Ohio SC shapes attorney malpractice law
COLUMBUS, Ohio (Legal Newsline) - A hypothetical jury award is now a very real element in Ohio legal malpractice law, thanks to a Thursday decision by the state's Supreme Court.
In a 5-2 ruling, the Justices stated that proving what amount could have been won in a trial will be a requirement in bringing attorney malpractice claims. The case concerned a motorist's suit against another who caused a wreck.
"The jury in this case arrived at a figure for damages that was not necessarily reflective of the value of the Patereks' claim against their lawyers; the jury's damage award reflects what the Patereks' suffered through the negligence of Richardson," Justice Paul Pfeifer wrote.
"But the appellant attorneys in this case are not responsible for (Kristopher) Richardson's negligent conduct; they are responsible for their own. This case is not about what Irene Paterek suffered on account of Richardson's bad driving, but what she suffered on account of the appellants' bad lawyering.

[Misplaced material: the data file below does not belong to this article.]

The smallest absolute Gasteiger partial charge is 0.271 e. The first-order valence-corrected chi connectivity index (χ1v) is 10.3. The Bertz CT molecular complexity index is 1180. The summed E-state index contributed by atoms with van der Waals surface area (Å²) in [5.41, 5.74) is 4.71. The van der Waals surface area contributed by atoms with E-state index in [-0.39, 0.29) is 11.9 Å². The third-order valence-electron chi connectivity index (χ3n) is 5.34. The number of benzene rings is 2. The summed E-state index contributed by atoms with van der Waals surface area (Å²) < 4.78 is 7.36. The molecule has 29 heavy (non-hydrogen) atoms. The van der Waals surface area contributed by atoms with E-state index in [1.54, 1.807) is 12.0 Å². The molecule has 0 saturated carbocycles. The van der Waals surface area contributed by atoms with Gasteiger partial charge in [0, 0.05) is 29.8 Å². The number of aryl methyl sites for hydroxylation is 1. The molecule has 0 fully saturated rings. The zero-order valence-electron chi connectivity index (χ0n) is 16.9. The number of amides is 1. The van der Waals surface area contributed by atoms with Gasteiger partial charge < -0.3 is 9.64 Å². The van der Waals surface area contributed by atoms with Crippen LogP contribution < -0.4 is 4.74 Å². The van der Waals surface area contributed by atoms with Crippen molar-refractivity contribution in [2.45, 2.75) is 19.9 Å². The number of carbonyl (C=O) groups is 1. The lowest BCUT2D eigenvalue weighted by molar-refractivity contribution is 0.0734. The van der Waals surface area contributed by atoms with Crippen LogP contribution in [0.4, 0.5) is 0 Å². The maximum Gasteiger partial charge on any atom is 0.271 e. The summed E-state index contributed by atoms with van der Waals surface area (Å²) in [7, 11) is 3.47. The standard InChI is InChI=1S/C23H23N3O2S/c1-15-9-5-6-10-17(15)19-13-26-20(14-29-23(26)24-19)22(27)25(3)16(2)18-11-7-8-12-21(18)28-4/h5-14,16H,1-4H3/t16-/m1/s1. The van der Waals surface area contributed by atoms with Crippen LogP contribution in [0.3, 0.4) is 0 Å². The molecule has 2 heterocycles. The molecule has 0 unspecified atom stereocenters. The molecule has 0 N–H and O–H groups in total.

"The proper inquiry, then, is this: Had the appellants not been negligent, how much could Irene have received from a settlement or a judgment?"
Pfeifer continued that considering the lost judgment irrelevant would defeat the purpose of tort law, compensation for a loss.
"Thus, it was up to the Irene Paterek to prove what she lost because of the appellants' negligence," Pfeifer wrote.
"She stipulated that she would have received nothing toward a judgment from the tortfeasor himself. The stipulation stated that Richardson did not have sufficient assets to satisfy any judgment beyond his $100,000 automobile liability coverage."
Edward Paterek died in 2003, six years after the automobile accident. In 1998, Peterson and Ibold attorney Jonathon Evans began representing the Patereks.
Evans had the complaint dismissed without prejudice in 1998, but failed to refile it within the one-year time limit. After her husband died, Irene Paterek filed suit against Peterson and Ibold.
She won $382,000 in a jury trial. The award was reduced to the $100,000 Richardson's insurance provided.
An appeals court reinstated the award, saying the amount Edward Paterek could have won did not matter.
Justices Robert Cupp and Maureen O'Connor concurred in part and dissented in part in the Supreme Court ruling. Cupp wrote that the majority correctly ruled that the judgment lost is an essential element of a legal malpractice claim, but the Patereks' own underinsured motorist coverage should not have been included in the award against the law firm.
From Legal Newsline: Reach John O'Brien by e-mail at firstname.lastname@example.org.